LAST March 19-20, 2016, I was invited to a seminar in Japan that aimed to tackle the urgent and fundamental issues affecting Southeast Asia. Sponsored by the Center for Southeast Asian Studies of the Japanese University, scholars from all over the world congregated to discuss the current and long-standing issues affecting the region.

My panel, convened by Dr. Jafar Suryomenggolo of the Center, tackled the prevalent occurrence of political assassinations in Southeast Asia. The spectre of organized and systematic killings as the presentations of academic scholars from South Korea, Philippines, Indonesia, and Thailand bear out, is a phenomenon that is apparently not exclusive to a single country in the region. Although there are differences in the actors, primary motivations, and contexts, people are being killed for political reasons in each country.

South Korean scholar Jung Bub Mo highlighted two cases of community leaders being killed in relation to the implementation of foreign-assisted development projects or the implementation of alternative models of economic livelihood in the Philippines. I presented the case of the historical marginalization of Mindanao’s indigenous peoples now facing the threat of physical elimination through on-going state-sponsored militarization, displacement, and extrajudicial killings.

Indonesian scholar Budi Hernawan brought to light the assassination of key personalities of the National Committee of West Papua in recent years revealing the deep social and political fissures that exist between a wide section of Papuans seeking independence and the central government of Indonesia and their formal political structures imposed on the populace. Thai scholar Nuttakorn Vititanon analyzed political killings related to devolution of political power in Thailand.

The cases cited in these studies indicate the problematic nature of democracies in Southeast Asia where, in varying degrees, a culture of impunity exists victimizing specific sectors. Decades after these countries have presented themselves before the world as functioning modern democracies, if you belong to a marginalized group such as the case of the Lumad of Mindanao, or West Papuans; or you resist against harmful development projects, you can easily be neutralized by dominant state-aligned forces. In the case of Thailand, the competition for local power and influence after devolution has led to bloodshed - a phenomenon that is also true for the Philippines.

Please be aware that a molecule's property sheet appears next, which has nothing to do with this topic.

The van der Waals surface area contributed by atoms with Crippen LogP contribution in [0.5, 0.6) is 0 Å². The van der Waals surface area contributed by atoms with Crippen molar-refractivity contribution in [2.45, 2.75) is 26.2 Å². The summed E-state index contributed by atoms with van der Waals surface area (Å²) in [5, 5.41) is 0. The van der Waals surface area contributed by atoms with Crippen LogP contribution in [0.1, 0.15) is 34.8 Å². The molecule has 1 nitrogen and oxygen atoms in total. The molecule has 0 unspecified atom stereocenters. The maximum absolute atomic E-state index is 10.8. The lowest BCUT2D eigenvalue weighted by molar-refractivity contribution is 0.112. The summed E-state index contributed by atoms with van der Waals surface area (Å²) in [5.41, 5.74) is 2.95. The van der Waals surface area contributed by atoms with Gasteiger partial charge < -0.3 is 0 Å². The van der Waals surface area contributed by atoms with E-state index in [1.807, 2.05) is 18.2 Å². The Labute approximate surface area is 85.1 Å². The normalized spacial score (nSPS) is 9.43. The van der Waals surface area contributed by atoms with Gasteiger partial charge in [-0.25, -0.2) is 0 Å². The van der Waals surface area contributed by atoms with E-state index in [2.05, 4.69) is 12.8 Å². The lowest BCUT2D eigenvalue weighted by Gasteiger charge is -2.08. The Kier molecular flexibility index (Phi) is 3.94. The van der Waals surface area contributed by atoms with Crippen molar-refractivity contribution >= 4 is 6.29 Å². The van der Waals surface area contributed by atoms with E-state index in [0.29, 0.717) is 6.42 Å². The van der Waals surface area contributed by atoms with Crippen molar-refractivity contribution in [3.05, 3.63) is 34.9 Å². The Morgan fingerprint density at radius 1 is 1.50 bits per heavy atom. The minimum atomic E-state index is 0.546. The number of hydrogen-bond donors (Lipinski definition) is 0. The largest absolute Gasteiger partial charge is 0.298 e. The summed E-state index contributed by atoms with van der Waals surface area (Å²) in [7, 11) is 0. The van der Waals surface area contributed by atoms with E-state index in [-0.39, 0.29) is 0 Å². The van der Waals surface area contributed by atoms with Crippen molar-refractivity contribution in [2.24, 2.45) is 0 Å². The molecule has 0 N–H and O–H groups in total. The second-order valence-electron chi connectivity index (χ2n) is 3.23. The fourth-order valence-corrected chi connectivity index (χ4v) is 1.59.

What is it in the Southeast Asian context that could account for the preponderance of political assassinations? Here are some provisionary attempts to make sense of this phenomenon.

There are many similarities between the Philippines and Indonesia. Geographically, they are sprawling archipelagos with numerous ethnolinguistic groups comprising both their body politic. They also suffered through 500 years of colonialism and primitive accumulation under Western powers. The only way for the extraction of raw materials to continue unabated, which was the agenda of the colonial rulers in the region since they reached these shores, was to hold a tight reign over their subjugated people.

It has been many years since independence for these two nations and yet in many occasions self-governance has assumed the same tactic under various episodes of strongman rule. You have Sukarno and Suharto in Indonesia and Marcos in the Philippines who left deep and indelible imprints into the functions of the state in these diverse archipelagic populations.

Ever since colonialism and the imposition of the conqueror’s economic agenda to a diverse ethnic population, the impulse has always been to strengthen the footing of the State through its apparatuses whether it be political or the military, in order to arrest the natural inertia toward dispersion of the differentiated body politic in an archipelagic setting.

Both the present-day Philippine and Indonesian states are therefore, in essence, not really different from the colonial rule of their Western conquerors in terms of practice and economic logic since, as Dr. Suryomenggolo pointed out in his introduction to the panel, the practices of primitive accumulation in behalf of neocolonial interests in these two nations have not actually ceased.

Devolution, on the other hand, can be ironically interpreted as another tactic of strengthening the State in Thailand. Funds from the central government are devolved to local political players which set the stage for intense political competition among interested parties. In some cases, the in-fighting for local power awarded by the central government become so extreme that political killings occur.

Korean scholar Jung Bub Mo raised a most important intervention in his presentation by raising the question: who benefits from these killings? Another important question is: what explains the culture of impunity behind political assassinations? Given the foregoing analyses, political assassinations ultimately benefit the necropolitical State, as Budi Hernawan pointed out citing Mbembe. The state’s power and legitimacy are amplified by the deaths of those who resist its political economic agenda.